Sunday, January 17, 2016

Community Influences on Married Women's Safer Sex Negotiation Attitudes in Bangladesh: A Multilevel Analysis

The influence of disadvantaged or deprived community on individuals' health risk-behaviors is increasingly being documented in a growing body of literature. However, little is known about the effects of community characteristics on women's sexual attitudes and behaviors. 

To examine community effects on married women's safer sex negotiation attitudes, we analyzed cross-sectional data from the 2011 Bangladesh Demographic and Health Surveys on a sample of 15,134 married women in 600 communities. 

We estimated two multilevel logistic regression models. Model 1, which included only individual-level variables, showed that women's autonomy/empowerment, age, and HIV knowledge had significant associations with their safer sex negotiation attitudes. We did not find any socioeconomic status gradient in safer sex negotiation attitudes at the individual level. Adding community-level variables in Model 2 significantly improved the fit of the model. 

Strikingly, we found that higher community-level poverty was associated with greater positive safer sex negotiation attitudes. Prevailing gender norms and overall women's empowerment in the community also had significant effects. While research on community influences calls for focusing on disadvantaged communities, our research highlights the importance of not underestimating the challenges that married women in economically privileged communities may face in negotiating safer sex. To have sufficient and equitable impact on married women's sexual and reproductive health, sexual and reproductive health promotion policies and programs need to be directed to women in wealthier communities as well.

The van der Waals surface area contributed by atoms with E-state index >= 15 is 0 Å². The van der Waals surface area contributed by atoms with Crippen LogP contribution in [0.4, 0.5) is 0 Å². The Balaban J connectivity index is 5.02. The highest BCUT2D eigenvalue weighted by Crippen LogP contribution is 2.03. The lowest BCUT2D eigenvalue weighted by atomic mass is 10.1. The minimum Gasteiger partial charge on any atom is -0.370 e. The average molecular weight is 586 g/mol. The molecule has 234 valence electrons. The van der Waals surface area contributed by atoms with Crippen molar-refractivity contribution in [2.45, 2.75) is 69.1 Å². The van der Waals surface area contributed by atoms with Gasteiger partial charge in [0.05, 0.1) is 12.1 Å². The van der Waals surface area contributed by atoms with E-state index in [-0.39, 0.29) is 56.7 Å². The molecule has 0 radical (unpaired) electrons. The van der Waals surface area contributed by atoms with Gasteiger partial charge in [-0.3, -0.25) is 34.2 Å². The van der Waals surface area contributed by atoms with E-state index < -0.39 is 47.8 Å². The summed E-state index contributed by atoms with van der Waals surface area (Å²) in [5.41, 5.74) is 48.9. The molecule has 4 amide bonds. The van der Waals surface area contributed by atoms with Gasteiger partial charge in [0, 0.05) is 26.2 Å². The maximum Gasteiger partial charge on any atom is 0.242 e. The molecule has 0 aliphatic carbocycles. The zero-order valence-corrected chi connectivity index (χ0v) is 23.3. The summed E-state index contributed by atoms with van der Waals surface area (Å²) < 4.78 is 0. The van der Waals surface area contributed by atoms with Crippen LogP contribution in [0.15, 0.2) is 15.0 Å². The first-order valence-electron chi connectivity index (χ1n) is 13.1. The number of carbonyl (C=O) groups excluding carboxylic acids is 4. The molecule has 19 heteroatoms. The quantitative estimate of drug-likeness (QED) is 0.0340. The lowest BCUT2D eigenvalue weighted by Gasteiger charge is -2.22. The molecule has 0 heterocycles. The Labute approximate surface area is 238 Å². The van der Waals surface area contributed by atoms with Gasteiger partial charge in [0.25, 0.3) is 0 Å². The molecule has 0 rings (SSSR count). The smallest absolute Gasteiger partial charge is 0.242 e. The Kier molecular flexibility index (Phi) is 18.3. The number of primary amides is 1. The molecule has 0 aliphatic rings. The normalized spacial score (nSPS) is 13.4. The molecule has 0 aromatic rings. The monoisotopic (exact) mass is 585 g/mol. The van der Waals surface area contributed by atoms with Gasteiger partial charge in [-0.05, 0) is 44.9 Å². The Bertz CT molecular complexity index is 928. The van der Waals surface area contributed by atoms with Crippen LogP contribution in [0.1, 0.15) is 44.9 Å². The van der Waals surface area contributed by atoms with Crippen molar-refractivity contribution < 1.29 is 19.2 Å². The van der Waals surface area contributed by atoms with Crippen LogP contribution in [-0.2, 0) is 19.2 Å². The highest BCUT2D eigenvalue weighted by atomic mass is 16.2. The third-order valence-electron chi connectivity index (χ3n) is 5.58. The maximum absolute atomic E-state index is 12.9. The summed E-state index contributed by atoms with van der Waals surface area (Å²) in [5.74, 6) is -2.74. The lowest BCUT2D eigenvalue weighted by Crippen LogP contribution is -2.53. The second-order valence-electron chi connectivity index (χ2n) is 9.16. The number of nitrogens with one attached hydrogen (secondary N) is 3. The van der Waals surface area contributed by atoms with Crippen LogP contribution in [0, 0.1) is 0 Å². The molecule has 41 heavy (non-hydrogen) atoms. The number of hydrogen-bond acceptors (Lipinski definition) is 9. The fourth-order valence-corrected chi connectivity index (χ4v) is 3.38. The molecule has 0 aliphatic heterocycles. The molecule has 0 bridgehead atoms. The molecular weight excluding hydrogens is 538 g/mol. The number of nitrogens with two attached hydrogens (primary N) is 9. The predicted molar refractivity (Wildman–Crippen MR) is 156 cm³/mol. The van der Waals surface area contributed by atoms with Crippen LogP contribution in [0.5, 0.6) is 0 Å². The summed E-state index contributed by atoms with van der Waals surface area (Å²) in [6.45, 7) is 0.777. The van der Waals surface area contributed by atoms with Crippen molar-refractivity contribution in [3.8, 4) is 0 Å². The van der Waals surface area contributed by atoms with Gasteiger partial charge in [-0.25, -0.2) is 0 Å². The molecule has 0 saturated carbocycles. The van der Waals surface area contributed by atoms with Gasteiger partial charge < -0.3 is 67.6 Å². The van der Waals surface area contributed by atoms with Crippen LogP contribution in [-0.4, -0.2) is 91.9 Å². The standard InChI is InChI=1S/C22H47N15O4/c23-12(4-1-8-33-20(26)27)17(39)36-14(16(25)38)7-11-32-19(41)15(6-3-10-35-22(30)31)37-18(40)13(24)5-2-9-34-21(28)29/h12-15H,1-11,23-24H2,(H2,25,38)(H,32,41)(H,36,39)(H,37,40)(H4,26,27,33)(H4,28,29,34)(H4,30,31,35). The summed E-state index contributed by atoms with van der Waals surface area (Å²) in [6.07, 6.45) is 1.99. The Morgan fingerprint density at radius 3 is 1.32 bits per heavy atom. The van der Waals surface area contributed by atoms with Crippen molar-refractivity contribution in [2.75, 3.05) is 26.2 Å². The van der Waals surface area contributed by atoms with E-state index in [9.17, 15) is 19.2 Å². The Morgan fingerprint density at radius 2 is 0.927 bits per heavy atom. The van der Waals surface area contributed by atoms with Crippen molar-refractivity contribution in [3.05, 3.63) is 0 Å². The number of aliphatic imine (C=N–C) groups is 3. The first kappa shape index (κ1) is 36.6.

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By:  Jesmin SS1Cready CM2.
  • 1Department of Sociology and Psychology, University of North Texas at Dallas, 7400 University Hills Blvd., Dallas, TX, 75241, USA.
  • 2Department of Sociology, University of North Texas, Denton, TX, 76203-5017, USA.
  •  2016 Feb;45(2):383-93. doi: 10.1007/s10508-015-0572-7. Epub 2015 Jul 11. 

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